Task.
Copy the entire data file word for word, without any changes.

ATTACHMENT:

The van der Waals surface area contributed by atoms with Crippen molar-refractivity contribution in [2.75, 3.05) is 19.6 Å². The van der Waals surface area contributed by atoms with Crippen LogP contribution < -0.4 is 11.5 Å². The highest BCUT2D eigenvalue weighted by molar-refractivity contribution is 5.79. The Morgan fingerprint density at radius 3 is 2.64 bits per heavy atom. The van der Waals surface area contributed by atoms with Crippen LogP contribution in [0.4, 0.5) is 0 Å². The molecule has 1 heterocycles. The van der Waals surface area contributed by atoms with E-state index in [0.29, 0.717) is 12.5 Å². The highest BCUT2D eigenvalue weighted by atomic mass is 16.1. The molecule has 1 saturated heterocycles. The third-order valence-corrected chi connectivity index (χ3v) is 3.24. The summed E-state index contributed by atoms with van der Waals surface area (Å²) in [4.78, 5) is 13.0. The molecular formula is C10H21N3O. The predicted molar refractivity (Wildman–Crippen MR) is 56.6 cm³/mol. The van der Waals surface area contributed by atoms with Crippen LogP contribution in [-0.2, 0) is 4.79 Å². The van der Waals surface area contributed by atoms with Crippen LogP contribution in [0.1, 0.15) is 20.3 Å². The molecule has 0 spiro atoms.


The van der Waals surface area contributed by atoms with Crippen molar-refractivity contribution in [2.75, 3.05) is 19.6 Å². The van der Waals surface area contributed by atoms with Crippen LogP contribution < -0.4 is 11.5 Å². The highest BCUT2D eigenvalue weighted by molar-refractivity contribution is 5.79. The Morgan fingerprint density at radius 3 is 2.64 bits per heavy atom. The van der Waals surface area contributed by atoms with Crippen LogP contribution in [0.4, 0.5) is 0 Å². The molecule has 1 heterocycles. The van der Waals surface area contributed by atoms with E-state index in [0.29, 0.717) is 12.5 Å². The highest BCUT2D eigenvalue weighted by atomic mass is 16.1. The molecule has 1 saturated heterocycles. The third-order valence-corrected chi connectivity index (χ3v) is 3.24. The summed E-state index contributed by atoms with van der Waals surface area (Å²) in [4.78, 5) is 13.0. The molecular formula is C10H21N3O. The predicted molar refractivity (Wildman–Crippen MR) is 56.6 cm³/mol. The van der Waals surface area contributed by atoms with Crippen LogP contribution in [-0.2, 0) is 4.79 Å². The van der Waals surface area contributed by atoms with Crippen LogP contribution in [0.1, 0.15) is 20.3 Å². The molecule has 0 spiro atoms.